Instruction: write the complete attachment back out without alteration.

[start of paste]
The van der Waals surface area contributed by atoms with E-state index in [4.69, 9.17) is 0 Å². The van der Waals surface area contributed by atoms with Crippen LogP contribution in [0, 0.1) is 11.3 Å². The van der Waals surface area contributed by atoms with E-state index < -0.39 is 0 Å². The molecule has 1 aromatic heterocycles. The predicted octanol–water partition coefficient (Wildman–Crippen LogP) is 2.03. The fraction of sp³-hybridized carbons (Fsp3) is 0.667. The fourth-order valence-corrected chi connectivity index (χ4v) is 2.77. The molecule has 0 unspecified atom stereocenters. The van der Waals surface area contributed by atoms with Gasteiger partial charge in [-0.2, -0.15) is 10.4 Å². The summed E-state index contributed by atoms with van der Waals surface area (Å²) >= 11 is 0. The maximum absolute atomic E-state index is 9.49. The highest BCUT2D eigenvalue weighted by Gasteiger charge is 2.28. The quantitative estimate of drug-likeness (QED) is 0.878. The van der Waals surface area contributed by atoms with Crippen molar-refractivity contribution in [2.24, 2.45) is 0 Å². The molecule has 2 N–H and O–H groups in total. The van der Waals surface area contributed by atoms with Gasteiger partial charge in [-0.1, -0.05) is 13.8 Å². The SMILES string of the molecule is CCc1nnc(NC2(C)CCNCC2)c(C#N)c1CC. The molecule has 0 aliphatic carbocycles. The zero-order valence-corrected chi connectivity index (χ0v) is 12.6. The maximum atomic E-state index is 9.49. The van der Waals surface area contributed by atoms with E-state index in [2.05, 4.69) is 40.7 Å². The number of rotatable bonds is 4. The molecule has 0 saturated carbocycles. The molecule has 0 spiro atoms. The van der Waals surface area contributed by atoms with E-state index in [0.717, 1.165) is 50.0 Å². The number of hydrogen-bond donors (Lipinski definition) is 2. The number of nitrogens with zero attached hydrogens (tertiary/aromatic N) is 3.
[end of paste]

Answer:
The van der Waals surface area contributed by atoms with E-state index in [4.69, 9.17) is 0 Å². The van der Waals surface area contributed by atoms with Crippen LogP contribution in [0, 0.1) is 11.3 Å². The van der Waals surface area contributed by atoms with E-state index < -0.39 is 0 Å². The molecule has 1 aromatic heterocycles. The predicted octanol–water partition coefficient (Wildman–Crippen LogP) is 2.03. The fraction of sp³-hybridized carbons (Fsp3) is 0.667. The fourth-order valence-corrected chi connectivity index (χ4v) is 2.77. The molecule has 0 unspecified atom stereocenters. The van der Waals surface area contributed by atoms with Gasteiger partial charge in [-0.2, -0.15) is 10.4 Å². The summed E-state index contributed by atoms with van der Waals surface area (Å²) >= 11 is 0. The maximum absolute atomic E-state index is 9.49. The highest BCUT2D eigenvalue weighted by Gasteiger charge is 2.28. The quantitative estimate of drug-likeness (QED) is 0.878. The van der Waals surface area contributed by atoms with Crippen molar-refractivity contribution in [2.24, 2.45) is 0 Å². The molecule has 2 N–H and O–H groups in total. The van der Waals surface area contributed by atoms with Gasteiger partial charge in [-0.1, -0.05) is 13.8 Å². The SMILES string of the molecule is CCc1nnc(NC2(C)CCNCC2)c(C#N)c1CC. The molecule has 0 aliphatic carbocycles. The zero-order valence-corrected chi connectivity index (χ0v) is 12.6. The maximum atomic E-state index is 9.49. The van der Waals surface area contributed by atoms with E-state index in [2.05, 4.69) is 40.7 Å². The number of rotatable bonds is 4. The molecule has 0 saturated carbocycles. The molecule has 0 spiro atoms. The van der Waals surface area contributed by atoms with E-state index in [0.717, 1.165) is 50.0 Å². The number of hydrogen-bond donors (Lipinski definition) is 2. The number of nitrogens with zero attached hydrogens (tertiary/aromatic N) is 3.